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Ware, J.E. SF-36? Health Survey Update. http://www.sf-36.org/tools/sf36.shtml#trans

has been cited by the following article:

  • TITLE: Evaluation of Physical and Mental Quality of Life of Motorcycle Taxi Drivers

    AUTHORS: Arlete de Carvalho Félix, Alexandra Maria Almeida Carvalho Pinto, Albert Schiaveto de Souza

    KEYWORDS: Disease, Motorcycle Taxi Drivers, Quality of Life

    JOURNAL NAME: Journal of Biosciences and Medicines, Vol.4 No.3, March 24, 2016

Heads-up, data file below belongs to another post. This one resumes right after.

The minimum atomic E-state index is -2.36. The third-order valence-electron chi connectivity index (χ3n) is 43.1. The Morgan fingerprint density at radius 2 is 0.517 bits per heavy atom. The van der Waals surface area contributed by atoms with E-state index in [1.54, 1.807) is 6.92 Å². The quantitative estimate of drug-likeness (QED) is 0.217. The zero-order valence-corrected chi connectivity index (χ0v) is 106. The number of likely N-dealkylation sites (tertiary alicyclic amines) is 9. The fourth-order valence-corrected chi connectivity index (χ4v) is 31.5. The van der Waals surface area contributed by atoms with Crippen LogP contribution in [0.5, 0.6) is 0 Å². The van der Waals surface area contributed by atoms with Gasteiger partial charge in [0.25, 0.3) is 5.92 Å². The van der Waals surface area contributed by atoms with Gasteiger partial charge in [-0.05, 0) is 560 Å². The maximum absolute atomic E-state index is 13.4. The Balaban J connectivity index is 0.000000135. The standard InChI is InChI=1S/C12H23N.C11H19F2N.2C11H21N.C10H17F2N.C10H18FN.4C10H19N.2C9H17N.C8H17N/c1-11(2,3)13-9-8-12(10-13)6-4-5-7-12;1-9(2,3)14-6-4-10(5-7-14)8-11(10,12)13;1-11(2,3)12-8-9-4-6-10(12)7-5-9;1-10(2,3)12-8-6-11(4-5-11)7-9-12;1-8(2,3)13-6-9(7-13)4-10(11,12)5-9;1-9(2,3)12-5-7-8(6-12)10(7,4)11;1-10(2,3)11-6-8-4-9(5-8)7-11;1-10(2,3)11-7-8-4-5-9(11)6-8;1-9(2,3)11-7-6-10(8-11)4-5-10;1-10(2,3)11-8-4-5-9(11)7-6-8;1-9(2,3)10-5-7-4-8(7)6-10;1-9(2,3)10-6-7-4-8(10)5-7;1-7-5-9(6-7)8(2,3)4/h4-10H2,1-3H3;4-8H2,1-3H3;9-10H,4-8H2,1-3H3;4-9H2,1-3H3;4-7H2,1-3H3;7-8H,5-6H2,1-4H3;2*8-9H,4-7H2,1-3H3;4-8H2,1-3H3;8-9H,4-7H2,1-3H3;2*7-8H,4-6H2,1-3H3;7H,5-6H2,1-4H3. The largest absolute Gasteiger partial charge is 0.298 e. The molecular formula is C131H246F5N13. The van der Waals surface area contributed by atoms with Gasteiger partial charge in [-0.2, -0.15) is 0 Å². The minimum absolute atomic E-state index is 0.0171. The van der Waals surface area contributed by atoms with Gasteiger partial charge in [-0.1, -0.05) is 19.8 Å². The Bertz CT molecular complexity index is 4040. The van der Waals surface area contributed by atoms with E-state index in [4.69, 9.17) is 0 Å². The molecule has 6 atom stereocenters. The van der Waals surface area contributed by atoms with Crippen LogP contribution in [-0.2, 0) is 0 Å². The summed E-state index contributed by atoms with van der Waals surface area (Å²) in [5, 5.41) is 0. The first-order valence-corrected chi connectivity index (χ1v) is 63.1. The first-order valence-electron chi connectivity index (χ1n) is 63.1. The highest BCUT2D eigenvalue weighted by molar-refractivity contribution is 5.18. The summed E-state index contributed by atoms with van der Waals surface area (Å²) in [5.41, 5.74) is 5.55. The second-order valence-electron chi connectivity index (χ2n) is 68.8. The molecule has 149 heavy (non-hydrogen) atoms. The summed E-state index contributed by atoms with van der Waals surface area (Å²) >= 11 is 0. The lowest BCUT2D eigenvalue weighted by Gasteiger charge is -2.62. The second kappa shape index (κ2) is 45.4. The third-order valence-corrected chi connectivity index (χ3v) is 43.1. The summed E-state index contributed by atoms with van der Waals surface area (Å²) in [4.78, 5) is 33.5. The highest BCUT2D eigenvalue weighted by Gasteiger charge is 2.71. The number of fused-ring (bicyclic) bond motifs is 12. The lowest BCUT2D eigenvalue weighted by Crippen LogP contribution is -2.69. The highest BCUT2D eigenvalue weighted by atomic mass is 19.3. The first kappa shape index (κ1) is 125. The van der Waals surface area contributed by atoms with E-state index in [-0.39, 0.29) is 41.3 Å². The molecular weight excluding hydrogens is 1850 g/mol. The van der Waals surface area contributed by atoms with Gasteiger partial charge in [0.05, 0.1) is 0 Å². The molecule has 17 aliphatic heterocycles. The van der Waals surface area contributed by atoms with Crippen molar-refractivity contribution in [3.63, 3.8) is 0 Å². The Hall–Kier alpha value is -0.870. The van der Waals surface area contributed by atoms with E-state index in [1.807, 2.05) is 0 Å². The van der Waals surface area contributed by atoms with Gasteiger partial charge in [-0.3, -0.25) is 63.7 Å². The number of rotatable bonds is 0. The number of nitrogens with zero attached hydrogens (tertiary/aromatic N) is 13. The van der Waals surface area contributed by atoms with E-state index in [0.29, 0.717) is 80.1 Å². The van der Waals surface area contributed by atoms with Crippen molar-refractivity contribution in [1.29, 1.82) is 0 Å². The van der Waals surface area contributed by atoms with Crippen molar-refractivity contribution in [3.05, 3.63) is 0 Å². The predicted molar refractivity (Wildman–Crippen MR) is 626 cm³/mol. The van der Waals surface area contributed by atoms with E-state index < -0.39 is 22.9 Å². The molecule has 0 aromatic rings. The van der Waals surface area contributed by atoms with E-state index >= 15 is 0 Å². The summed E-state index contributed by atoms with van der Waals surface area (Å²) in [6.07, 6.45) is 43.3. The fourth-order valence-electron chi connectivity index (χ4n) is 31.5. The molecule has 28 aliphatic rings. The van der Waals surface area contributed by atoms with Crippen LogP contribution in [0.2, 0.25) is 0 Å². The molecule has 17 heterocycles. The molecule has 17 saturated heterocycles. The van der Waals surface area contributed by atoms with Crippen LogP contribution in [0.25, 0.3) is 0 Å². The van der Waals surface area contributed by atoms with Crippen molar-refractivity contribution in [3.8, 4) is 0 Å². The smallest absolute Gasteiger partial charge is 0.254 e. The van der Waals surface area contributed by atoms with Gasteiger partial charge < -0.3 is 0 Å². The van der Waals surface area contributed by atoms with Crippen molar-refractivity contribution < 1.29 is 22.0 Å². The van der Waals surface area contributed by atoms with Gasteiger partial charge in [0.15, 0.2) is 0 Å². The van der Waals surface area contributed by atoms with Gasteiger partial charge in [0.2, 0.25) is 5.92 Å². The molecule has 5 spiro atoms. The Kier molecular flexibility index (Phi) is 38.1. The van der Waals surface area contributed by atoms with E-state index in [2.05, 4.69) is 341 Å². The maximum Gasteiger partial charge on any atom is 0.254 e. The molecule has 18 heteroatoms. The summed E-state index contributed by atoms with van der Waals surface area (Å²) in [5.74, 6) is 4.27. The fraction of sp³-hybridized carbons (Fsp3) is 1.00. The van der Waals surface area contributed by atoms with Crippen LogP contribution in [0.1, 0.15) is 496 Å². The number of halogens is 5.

ABSTRACT: Motorcycle taxi drivers are workers who use motorcycle to carry passengers. Objectives: to identify the sociodemographic profile and evaluate the physical and mental quality of life of motorcycle taxi drivers. Methods: Cross-sectional study, held in Campo Grande, Mato Grosso do Sul-Brazil, from May to July 2015 with 301 participants. To calculate the sample size, the margin of error was 5%, confidence level, 95%; and the drivers were randomly selected. For data collection, two instruments were used: the demographic questionnaire and the SF-36 Health Status Questionnaire. Results: Among the 301 respondents, predominance fell on males (98.7%, n = 297), married or in a stable relationship (63.5%, n = 191), with completed high school education (44.9%, n = 135). More than half felt discomfort while working (52.8%, n = 159). Of those with diagnosed disease the predominant type of disease was hypertension (55.5%, n = 30). When male and female were compared, men had lower average in the mental health aspect (63.39 ± 13.22); and women, in the emotional aspect (41.66 ± 31.91). There were significant differences in the scores of physical functioning (p = 0.002), bodily pain (0.043) and general health perceptions (p = 0.003) of the drivers reporting disease, compared to those who did not reported it. Conclusion: The studied motorcycle taxi drivers are mostly male, married, with high school education. Regarding quality of life, men had lower perception in the general mental health aspect whereas women showed lower perception in the emotional aspects. The individuals with disease had lower perceived quality of life in the physical functioning, bodily pain and general health concepts.